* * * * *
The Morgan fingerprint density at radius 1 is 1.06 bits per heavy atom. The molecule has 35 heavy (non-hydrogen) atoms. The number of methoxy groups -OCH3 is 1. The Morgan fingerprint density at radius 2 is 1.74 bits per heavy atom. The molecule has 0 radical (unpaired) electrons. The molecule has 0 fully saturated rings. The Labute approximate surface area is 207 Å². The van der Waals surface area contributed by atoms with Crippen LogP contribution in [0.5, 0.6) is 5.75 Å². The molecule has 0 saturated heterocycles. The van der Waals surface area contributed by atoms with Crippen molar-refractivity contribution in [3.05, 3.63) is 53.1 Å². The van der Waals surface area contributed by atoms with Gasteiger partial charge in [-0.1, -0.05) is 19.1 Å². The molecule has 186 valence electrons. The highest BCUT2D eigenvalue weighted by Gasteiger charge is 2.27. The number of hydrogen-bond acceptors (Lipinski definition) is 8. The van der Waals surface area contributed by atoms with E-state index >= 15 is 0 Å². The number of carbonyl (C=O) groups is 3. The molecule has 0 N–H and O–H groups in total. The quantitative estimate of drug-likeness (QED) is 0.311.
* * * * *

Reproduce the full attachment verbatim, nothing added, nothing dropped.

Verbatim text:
The Morgan fingerprint density at radius 1 is 1.06 bits per heavy atom. The molecule has 35 heavy (non-hydrogen) atoms. The number of methoxy groups -OCH3 is 1. The Morgan fingerprint density at radius 2 is 1.74 bits per heavy atom. The molecule has 0 radical (unpaired) electrons. The molecule has 0 fully saturated rings. The Labute approximate surface area is 207 Å². The van der Waals surface area contributed by atoms with Crippen LogP contribution in [0.5, 0.6) is 5.75 Å². The molecule has 0 saturated heterocycles. The van der Waals surface area contributed by atoms with Crippen molar-refractivity contribution in [3.05, 3.63) is 53.1 Å². The van der Waals surface area contributed by atoms with Gasteiger partial charge in [-0.1, -0.05) is 19.1 Å². The molecule has 186 valence electrons. The highest BCUT2D eigenvalue weighted by Gasteiger charge is 2.27. The number of hydrogen-bond acceptors (Lipinski definition) is 8. The van der Waals surface area contributed by atoms with E-state index >= 15 is 0 Å². The number of carbonyl (C=O) groups is 3. The molecule has 0 N–H and O–H groups in total. The quantitative estimate of drug-likeness (QED) is 0.311.